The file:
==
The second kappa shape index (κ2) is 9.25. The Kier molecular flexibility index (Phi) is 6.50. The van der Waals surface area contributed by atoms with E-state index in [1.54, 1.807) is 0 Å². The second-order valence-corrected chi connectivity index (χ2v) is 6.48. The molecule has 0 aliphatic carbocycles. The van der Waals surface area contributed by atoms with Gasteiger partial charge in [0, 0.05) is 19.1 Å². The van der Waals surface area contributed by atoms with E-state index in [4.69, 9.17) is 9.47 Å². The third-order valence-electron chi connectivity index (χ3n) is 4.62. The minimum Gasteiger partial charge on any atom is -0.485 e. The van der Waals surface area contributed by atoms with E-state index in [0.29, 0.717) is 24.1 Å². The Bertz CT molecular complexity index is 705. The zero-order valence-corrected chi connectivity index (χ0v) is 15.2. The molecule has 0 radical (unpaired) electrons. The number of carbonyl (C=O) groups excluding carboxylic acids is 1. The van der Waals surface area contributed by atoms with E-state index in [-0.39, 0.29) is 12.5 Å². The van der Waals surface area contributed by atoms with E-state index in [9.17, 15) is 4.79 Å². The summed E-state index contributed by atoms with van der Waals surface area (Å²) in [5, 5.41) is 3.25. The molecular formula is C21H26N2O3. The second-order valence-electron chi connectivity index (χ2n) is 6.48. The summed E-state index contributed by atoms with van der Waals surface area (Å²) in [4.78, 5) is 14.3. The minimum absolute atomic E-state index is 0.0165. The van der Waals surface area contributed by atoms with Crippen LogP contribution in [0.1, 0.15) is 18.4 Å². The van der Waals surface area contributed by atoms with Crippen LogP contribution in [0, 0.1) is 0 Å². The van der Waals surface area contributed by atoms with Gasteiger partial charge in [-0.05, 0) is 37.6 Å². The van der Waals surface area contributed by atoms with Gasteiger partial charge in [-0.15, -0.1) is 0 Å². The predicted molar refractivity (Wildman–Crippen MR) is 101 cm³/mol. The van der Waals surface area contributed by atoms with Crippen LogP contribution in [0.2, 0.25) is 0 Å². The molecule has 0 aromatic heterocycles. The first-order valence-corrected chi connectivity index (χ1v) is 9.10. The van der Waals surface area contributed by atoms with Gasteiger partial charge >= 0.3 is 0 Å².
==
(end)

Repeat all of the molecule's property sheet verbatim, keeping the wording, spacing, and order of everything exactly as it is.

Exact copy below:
The second kappa shape index (κ2) is 9.25. The Kier molecular flexibility index (Phi) is 6.50. The van der Waals surface area contributed by atoms with E-state index in [1.54, 1.807) is 0 Å². The second-order valence-corrected chi connectivity index (χ2v) is 6.48. The molecule has 0 aliphatic carbocycles. The van der Waals surface area contributed by atoms with Gasteiger partial charge in [0, 0.05) is 19.1 Å². The van der Waals surface area contributed by atoms with E-state index in [4.69, 9.17) is 9.47 Å². The third-order valence-electron chi connectivity index (χ3n) is 4.62. The minimum Gasteiger partial charge on any atom is -0.485 e. The van der Waals surface area contributed by atoms with E-state index in [0.29, 0.717) is 24.1 Å². The Bertz CT molecular complexity index is 705. The zero-order valence-corrected chi connectivity index (χ0v) is 15.2. The molecule has 0 radical (unpaired) electrons. The number of carbonyl (C=O) groups excluding carboxylic acids is 1. The van der Waals surface area contributed by atoms with E-state index in [-0.39, 0.29) is 12.5 Å². The van der Waals surface area contributed by atoms with E-state index in [9.17, 15) is 4.79 Å². The summed E-state index contributed by atoms with van der Waals surface area (Å²) in [5, 5.41) is 3.25. The molecular formula is C21H26N2O3. The second-order valence-electron chi connectivity index (χ2n) is 6.48. The summed E-state index contributed by atoms with van der Waals surface area (Å²) in [4.78, 5) is 14.3. The minimum absolute atomic E-state index is 0.0165. The van der Waals surface area contributed by atoms with Crippen LogP contribution in [0.1, 0.15) is 18.4 Å². The van der Waals surface area contributed by atoms with Crippen LogP contribution in [0, 0.1) is 0 Å². The van der Waals surface area contributed by atoms with Gasteiger partial charge in [-0.05, 0) is 37.6 Å². The van der Waals surface area contributed by atoms with Gasteiger partial charge in [-0.15, -0.1) is 0 Å². The predicted molar refractivity (Wildman–Crippen MR) is 101 cm³/mol. The van der Waals surface area contributed by atoms with Crippen LogP contribution in [0.2, 0.25) is 0 Å². The molecule has 0 aromatic heterocycles. The first-order valence-corrected chi connectivity index (χ1v) is 9.10. The van der Waals surface area contributed by atoms with Gasteiger partial charge >= 0.3 is 0 Å².